You can see that in both cases the line starts with a “power word” (also known as an “action word.”) You should never say something like “responsible for” or “responsibilities included” because that is more passive. By saying “lead” or “led”, you show your initiative.
After you’ve listed your current and past work, you’ll complete your resume with a few additional sections, including:
Em Occupational Therapy
“Education”, “Licenses, Memberships and Certifications”, “Continuing Education” and possibly “Volunteer Work” if you have relevant volunteer work.
You may hear people discuss alternative types of CVs such as CVs (biographies as above) or alternative types of formats such as functional (also called skills-based) or hybrid. I won’t get too deep into the weeds, but here’s a quick overview.
As noted earlier, resumes are typically used for teaching and/or research positions. A resume is a long summary of almost every professional accomplishment in your career, including any research papers you’ve written, any speeches you’ve given, and any awards you’ve won (not to mention standard resume, similar to work experience).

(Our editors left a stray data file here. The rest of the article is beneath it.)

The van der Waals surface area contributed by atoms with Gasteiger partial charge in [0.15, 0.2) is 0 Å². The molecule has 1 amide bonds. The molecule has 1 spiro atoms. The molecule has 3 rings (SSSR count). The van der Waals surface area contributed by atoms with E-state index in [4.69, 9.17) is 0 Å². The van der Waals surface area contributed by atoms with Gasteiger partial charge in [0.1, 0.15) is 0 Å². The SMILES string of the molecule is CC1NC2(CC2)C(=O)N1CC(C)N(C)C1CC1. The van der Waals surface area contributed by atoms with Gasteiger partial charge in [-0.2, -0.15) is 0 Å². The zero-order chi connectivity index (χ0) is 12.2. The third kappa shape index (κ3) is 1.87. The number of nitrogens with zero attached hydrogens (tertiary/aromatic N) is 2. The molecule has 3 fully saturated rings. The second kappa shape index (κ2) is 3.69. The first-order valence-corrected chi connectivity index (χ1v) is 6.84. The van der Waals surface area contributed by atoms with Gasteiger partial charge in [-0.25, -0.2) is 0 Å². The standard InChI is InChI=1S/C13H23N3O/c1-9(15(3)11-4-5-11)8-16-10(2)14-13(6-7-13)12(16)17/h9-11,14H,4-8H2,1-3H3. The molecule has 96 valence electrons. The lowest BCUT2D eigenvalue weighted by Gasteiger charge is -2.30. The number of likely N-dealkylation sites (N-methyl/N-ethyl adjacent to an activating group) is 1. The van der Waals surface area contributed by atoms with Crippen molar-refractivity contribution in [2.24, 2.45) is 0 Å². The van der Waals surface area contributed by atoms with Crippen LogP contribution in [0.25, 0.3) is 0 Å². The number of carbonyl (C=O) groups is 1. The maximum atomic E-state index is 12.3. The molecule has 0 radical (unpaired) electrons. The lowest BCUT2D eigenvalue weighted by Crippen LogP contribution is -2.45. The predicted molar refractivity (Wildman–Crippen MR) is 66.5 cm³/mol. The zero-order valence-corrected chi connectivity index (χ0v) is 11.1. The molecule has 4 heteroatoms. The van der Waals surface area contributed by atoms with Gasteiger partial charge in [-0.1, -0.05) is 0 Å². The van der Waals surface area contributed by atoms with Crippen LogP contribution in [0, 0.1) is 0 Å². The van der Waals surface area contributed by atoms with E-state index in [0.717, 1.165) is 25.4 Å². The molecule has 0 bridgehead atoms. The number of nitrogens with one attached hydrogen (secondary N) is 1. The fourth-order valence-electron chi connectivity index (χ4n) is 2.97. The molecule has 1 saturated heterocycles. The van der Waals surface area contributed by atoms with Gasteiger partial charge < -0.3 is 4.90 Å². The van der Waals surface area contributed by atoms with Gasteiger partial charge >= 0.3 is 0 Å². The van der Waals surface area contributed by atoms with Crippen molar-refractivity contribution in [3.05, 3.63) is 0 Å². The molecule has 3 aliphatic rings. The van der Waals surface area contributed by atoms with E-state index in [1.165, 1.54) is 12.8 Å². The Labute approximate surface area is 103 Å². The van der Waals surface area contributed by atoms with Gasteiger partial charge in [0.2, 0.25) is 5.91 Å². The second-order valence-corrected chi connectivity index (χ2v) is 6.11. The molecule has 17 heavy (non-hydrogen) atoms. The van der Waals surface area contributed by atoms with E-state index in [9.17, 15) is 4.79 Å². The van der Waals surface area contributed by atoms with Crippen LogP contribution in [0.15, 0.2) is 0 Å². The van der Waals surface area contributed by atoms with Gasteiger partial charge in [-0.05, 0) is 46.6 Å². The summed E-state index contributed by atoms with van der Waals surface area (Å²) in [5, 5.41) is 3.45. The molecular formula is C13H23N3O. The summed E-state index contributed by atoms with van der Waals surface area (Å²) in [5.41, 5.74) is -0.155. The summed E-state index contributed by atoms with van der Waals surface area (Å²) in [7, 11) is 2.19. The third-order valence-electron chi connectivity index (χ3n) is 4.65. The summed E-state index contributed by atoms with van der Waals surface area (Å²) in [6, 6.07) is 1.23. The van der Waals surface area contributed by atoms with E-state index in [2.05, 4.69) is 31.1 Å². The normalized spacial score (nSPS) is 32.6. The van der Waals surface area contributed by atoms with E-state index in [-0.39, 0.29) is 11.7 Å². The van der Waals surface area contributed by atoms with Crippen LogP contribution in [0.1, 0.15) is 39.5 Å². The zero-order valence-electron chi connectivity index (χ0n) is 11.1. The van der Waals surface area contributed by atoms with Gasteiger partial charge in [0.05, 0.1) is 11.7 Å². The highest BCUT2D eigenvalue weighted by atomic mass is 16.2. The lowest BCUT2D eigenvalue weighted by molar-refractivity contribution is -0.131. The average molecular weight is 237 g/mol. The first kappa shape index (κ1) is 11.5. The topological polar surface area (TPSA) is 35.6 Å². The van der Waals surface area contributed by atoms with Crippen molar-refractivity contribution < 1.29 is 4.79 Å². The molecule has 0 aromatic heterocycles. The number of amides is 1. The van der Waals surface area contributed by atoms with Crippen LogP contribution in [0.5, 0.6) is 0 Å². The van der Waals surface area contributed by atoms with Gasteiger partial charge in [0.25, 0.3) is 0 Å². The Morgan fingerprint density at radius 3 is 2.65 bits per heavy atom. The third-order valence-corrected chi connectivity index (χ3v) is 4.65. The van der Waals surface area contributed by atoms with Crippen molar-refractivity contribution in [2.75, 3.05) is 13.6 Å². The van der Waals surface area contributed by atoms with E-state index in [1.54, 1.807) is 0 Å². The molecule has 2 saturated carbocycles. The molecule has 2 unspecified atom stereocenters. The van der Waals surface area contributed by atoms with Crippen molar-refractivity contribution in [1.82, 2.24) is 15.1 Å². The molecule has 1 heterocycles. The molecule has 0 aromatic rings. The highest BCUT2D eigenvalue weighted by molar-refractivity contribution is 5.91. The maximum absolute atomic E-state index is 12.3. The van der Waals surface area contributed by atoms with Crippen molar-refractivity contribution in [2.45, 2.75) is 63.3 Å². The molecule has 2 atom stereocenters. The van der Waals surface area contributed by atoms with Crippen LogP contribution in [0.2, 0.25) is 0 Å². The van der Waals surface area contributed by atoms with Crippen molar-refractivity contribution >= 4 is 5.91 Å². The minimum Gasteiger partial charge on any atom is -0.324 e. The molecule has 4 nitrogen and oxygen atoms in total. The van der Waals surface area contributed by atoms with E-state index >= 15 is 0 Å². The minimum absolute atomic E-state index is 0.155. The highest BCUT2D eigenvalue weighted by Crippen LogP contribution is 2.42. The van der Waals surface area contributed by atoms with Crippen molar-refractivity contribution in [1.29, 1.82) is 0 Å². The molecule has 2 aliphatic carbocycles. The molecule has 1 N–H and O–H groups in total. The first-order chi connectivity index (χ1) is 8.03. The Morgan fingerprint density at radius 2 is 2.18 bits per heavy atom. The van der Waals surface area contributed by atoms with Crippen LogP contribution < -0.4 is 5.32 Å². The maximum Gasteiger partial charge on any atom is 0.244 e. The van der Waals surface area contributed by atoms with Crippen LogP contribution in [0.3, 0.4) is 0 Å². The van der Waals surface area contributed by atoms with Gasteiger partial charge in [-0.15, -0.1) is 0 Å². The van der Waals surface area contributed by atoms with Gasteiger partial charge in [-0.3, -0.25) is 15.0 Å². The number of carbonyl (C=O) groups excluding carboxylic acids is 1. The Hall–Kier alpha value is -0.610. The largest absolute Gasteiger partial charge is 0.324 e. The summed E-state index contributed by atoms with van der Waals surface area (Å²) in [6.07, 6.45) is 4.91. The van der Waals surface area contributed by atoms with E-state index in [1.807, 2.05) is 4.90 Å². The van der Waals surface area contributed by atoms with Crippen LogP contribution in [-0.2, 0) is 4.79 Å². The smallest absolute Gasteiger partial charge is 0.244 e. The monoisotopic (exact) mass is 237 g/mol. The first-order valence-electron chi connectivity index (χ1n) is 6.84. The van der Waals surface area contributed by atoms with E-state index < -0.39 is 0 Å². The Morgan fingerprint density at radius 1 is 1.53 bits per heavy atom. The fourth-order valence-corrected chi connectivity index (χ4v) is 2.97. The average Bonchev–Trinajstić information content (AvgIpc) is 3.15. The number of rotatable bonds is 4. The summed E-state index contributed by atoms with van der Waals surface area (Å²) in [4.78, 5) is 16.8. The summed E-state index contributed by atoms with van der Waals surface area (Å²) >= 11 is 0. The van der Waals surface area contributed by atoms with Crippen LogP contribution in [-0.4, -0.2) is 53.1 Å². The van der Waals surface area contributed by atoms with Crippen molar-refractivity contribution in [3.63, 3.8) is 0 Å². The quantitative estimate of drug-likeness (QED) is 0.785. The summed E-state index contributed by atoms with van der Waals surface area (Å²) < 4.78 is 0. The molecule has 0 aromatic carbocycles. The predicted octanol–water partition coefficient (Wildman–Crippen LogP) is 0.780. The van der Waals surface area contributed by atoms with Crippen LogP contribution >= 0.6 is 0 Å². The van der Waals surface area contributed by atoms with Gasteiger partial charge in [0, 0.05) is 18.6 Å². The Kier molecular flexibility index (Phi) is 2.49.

A functional or skill-based resume is often used for people who are changing careers or for people who don’t have a lot of professional experience. This format focuses more on skills and competencies rather than work experience. Be careful using this format in the OT world as it is often seen as a red flag.
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A popular format is called hybrid. This layout uses elements from a traditional (reverse chronological) format and a functional (skills-based) format and is recommended for career changers or clinicians looking to transition to a new setting. The main telltale sign of this is that you’ll see the aforementioned “Core Competencies” section between the “Resume” and “Work Experience” sections.
It is recommended to use a popular font that can be found on most computers. Good options include:
Don’t play around with fancy, unusual fonts because they look cool. No need to go all Elle Woods here! 😉
While these fancy fonts can technically make your resume stand out, some resume screening programs (called ATSs or applicant tracking systems, if you’re wondering) may not recognize the fonts, causing your resume to be checked right out of the review process!
Occupational Therapy And Individual Case Management Student Supervisor…